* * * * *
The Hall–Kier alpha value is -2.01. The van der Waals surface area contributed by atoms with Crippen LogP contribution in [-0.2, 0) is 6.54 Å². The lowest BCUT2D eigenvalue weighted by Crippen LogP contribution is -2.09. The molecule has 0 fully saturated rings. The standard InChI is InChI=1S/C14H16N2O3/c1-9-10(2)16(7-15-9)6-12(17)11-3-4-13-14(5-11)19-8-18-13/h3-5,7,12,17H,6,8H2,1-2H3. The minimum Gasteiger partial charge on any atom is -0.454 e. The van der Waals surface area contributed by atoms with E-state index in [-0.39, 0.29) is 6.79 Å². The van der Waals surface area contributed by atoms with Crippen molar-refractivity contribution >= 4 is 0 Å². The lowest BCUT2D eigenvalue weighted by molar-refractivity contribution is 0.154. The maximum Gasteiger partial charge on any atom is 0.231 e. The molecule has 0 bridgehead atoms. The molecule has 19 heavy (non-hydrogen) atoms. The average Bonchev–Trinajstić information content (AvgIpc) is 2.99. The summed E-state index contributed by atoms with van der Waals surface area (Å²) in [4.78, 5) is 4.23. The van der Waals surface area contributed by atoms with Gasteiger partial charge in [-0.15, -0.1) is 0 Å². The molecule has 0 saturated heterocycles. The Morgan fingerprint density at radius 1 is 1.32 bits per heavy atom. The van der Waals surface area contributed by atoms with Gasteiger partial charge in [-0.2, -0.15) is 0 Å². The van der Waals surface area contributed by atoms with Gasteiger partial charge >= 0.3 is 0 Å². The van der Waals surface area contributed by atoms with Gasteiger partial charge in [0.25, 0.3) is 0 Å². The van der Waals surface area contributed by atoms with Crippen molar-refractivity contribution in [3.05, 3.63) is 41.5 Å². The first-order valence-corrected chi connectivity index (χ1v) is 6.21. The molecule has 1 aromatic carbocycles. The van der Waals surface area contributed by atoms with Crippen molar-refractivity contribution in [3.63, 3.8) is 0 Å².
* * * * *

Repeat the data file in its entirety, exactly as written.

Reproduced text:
The Hall–Kier alpha value is -2.01. The van der Waals surface area contributed by atoms with Crippen LogP contribution in [-0.2, 0) is 6.54 Å². The lowest BCUT2D eigenvalue weighted by Crippen LogP contribution is -2.09. The molecule has 0 fully saturated rings. The standard InChI is InChI=1S/C14H16N2O3/c1-9-10(2)16(7-15-9)6-12(17)11-3-4-13-14(5-11)19-8-18-13/h3-5,7,12,17H,6,8H2,1-2H3. The minimum Gasteiger partial charge on any atom is -0.454 e. The van der Waals surface area contributed by atoms with E-state index in [-0.39, 0.29) is 6.79 Å². The van der Waals surface area contributed by atoms with Crippen molar-refractivity contribution >= 4 is 0 Å². The lowest BCUT2D eigenvalue weighted by molar-refractivity contribution is 0.154. The maximum Gasteiger partial charge on any atom is 0.231 e. The molecule has 0 bridgehead atoms. The molecule has 19 heavy (non-hydrogen) atoms. The average Bonchev–Trinajstić information content (AvgIpc) is 2.99. The summed E-state index contributed by atoms with van der Waals surface area (Å²) in [4.78, 5) is 4.23. The van der Waals surface area contributed by atoms with Gasteiger partial charge in [-0.15, -0.1) is 0 Å². The molecule has 0 saturated heterocycles. The Morgan fingerprint density at radius 1 is 1.32 bits per heavy atom. The van der Waals surface area contributed by atoms with Gasteiger partial charge in [-0.2, -0.15) is 0 Å². The van der Waals surface area contributed by atoms with Gasteiger partial charge >= 0.3 is 0 Å². The van der Waals surface area contributed by atoms with Gasteiger partial charge in [0.25, 0.3) is 0 Å². The van der Waals surface area contributed by atoms with Crippen molar-refractivity contribution in [3.05, 3.63) is 41.5 Å². The first-order valence-corrected chi connectivity index (χ1v) is 6.21. The molecule has 1 aromatic carbocycles. The van der Waals surface area contributed by atoms with Crippen molar-refractivity contribution in [3.63, 3.8) is 0 Å².